This chicken tender party tray won’t be complete without a dipping sauce. Raising Cane’s tangy dipping sauce is absolutely delicious. You can purchase it in large containers at the restaurant or make it at home. Although their sauce is a secret recipe, it isn’t too difficult to figure out most of the ingredients. The sauce might be defined as a very mild, gentle cocktail sauce. Although it is hard to define any one flavor, the sauce is a mayonnaise-based sauce with ketchup, garlic powder, onion powder and Worcestershire sauce. Just blend the ingredients together for the sauce.

These little chicken fingers are best when served hot. You can make the dipping sauce ahead of time. It will last for several days. Plus, get the breading mixes ready. Then fry the chicken at half-time. Don’t miss the game!

Your family and friends will be so impressed that you made these yourself. These chicken pieces are tender and well seasoned — they will quickly disappear. Go for it!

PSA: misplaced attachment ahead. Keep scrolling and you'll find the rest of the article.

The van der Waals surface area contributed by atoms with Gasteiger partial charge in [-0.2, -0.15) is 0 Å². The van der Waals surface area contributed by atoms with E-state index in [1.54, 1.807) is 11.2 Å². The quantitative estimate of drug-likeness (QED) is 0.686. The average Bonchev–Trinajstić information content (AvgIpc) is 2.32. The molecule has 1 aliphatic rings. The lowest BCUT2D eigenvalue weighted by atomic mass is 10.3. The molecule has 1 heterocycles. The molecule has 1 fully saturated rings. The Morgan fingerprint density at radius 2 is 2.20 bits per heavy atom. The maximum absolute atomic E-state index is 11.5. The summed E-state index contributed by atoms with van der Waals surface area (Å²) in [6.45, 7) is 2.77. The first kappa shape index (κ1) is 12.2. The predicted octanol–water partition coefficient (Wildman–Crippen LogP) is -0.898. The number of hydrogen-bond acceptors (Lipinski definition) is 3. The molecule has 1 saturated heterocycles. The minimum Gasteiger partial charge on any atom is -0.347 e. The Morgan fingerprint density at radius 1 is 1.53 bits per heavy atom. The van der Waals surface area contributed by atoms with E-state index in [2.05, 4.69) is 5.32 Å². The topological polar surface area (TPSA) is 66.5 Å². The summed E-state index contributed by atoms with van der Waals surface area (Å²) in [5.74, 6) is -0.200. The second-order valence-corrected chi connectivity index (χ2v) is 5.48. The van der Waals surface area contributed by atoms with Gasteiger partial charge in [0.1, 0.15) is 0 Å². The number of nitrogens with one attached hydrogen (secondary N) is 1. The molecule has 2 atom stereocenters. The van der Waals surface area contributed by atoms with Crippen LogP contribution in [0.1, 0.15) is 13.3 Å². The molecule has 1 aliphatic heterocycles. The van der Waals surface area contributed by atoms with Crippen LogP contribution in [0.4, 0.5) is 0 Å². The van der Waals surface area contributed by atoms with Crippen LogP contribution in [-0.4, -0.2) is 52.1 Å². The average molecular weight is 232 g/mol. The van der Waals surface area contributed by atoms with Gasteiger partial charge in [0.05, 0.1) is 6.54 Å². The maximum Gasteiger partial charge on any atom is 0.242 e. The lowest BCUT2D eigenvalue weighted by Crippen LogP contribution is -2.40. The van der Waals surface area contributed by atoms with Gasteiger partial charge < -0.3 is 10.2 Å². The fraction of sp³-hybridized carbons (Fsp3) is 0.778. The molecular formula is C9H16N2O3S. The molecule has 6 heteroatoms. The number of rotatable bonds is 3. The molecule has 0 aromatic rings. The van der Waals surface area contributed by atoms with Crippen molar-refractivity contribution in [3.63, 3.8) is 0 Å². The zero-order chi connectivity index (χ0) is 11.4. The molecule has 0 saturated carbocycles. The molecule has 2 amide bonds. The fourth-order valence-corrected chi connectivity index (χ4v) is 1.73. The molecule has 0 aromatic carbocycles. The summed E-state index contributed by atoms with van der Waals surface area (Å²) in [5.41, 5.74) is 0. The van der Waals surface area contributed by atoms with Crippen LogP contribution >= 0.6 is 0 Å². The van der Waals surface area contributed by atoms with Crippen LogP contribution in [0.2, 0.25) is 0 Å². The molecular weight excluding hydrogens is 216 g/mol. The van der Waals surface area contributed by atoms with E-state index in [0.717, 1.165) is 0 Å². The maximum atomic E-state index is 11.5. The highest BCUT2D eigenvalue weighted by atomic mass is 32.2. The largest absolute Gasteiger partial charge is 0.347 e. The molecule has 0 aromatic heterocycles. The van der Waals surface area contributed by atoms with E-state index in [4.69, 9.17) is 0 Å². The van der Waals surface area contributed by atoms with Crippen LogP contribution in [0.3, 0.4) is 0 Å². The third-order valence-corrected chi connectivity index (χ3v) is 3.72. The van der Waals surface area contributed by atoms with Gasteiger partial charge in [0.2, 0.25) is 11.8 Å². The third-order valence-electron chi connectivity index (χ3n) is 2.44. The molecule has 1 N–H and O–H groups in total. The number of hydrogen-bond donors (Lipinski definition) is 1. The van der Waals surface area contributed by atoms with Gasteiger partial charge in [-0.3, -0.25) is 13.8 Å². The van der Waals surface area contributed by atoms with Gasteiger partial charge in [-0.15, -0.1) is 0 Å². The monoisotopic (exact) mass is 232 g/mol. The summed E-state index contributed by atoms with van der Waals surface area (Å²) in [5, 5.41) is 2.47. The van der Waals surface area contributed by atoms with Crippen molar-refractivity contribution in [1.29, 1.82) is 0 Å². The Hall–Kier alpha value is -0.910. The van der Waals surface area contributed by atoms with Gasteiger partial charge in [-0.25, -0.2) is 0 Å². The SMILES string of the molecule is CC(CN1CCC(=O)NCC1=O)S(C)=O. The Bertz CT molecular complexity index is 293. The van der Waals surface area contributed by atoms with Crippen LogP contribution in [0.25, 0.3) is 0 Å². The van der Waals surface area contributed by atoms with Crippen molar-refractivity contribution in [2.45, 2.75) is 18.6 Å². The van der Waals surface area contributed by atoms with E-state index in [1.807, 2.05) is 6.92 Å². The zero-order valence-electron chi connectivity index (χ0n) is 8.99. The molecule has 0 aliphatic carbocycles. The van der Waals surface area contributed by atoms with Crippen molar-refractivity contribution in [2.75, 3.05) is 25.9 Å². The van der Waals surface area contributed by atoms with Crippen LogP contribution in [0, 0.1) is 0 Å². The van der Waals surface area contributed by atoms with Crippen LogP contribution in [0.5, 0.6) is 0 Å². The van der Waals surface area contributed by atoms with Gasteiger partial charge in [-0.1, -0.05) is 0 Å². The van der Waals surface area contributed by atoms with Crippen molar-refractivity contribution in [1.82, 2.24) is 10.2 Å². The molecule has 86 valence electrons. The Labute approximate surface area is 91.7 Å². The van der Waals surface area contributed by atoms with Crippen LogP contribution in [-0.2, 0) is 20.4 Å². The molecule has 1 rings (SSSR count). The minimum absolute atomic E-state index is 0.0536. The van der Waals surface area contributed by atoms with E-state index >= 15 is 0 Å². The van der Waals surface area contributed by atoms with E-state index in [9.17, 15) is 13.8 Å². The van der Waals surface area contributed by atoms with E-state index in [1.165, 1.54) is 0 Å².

And I hope your team wins their football bowl game. Here at LSU, the football team exceeded anyone’s expectations of winning anything this year and went to the Southeastern conference championship game. A miracle! Go tigers!

Pluck, Pluck Fried Chicken Fingers

  • Servings: 16 chicken fingers
  • Difficulty: moderate
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Ingredients for Chicken:

  • 1 lb (two large halves) boneless, skinless chicken breasts*
  • 1 cup cultured buttermilk
  • 2 Tbsp Texas Pete’s Hot Sauce or similar brand such as Frank’s Hot Sauce
  • Peanut oil for frying

Ingredients for Breading

  • 1 cup all-purpose flour
  • 1/2 tsp salt
  • 1 tsp paprika
  • 1/2 tsp garlic powder
  • 1/2 tsp onion powder
  • 1 egg, beaten, plus 2 Tbsp water
  • 1 cup plain bread crumbs, more as needed

Method and Steps: